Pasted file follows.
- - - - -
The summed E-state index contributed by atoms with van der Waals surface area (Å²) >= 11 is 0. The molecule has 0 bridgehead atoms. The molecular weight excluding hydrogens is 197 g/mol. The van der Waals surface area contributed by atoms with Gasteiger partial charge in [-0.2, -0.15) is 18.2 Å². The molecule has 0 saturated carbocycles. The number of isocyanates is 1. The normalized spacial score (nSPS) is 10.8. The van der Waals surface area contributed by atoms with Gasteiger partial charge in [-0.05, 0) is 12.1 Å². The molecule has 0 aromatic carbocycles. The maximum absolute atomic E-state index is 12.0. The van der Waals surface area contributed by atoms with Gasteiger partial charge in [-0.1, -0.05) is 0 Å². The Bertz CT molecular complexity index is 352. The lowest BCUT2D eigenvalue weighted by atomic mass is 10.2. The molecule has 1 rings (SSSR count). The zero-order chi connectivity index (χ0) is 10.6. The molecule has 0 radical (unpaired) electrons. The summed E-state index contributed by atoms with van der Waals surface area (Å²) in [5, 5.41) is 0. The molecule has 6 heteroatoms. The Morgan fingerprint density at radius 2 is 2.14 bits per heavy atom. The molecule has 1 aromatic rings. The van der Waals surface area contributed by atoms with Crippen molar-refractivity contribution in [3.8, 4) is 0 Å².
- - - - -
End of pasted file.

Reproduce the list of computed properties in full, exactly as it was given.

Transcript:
The summed E-state index contributed by atoms with van der Waals surface area (Å²) >= 11 is 0. The molecule has 0 bridgehead atoms. The molecular weight excluding hydrogens is 197 g/mol. The van der Waals surface area contributed by atoms with Gasteiger partial charge in [-0.2, -0.15) is 18.2 Å². The molecule has 0 saturated carbocycles. The number of isocyanates is 1. The normalized spacial score (nSPS) is 10.8. The van der Waals surface area contributed by atoms with Gasteiger partial charge in [-0.05, 0) is 12.1 Å². The molecule has 0 aromatic carbocycles. The maximum absolute atomic E-state index is 12.0. The van der Waals surface area contributed by atoms with Gasteiger partial charge in [-0.1, -0.05) is 0 Å². The Bertz CT molecular complexity index is 352. The lowest BCUT2D eigenvalue weighted by atomic mass is 10.2. The molecule has 1 rings (SSSR count). The zero-order chi connectivity index (χ0) is 10.6. The molecule has 0 radical (unpaired) electrons. The summed E-state index contributed by atoms with van der Waals surface area (Å²) in [5, 5.41) is 0. The molecule has 6 heteroatoms. The Morgan fingerprint density at radius 2 is 2.14 bits per heavy atom. The molecule has 1 aromatic rings. The van der Waals surface area contributed by atoms with Crippen molar-refractivity contribution in [3.8, 4) is 0 Å².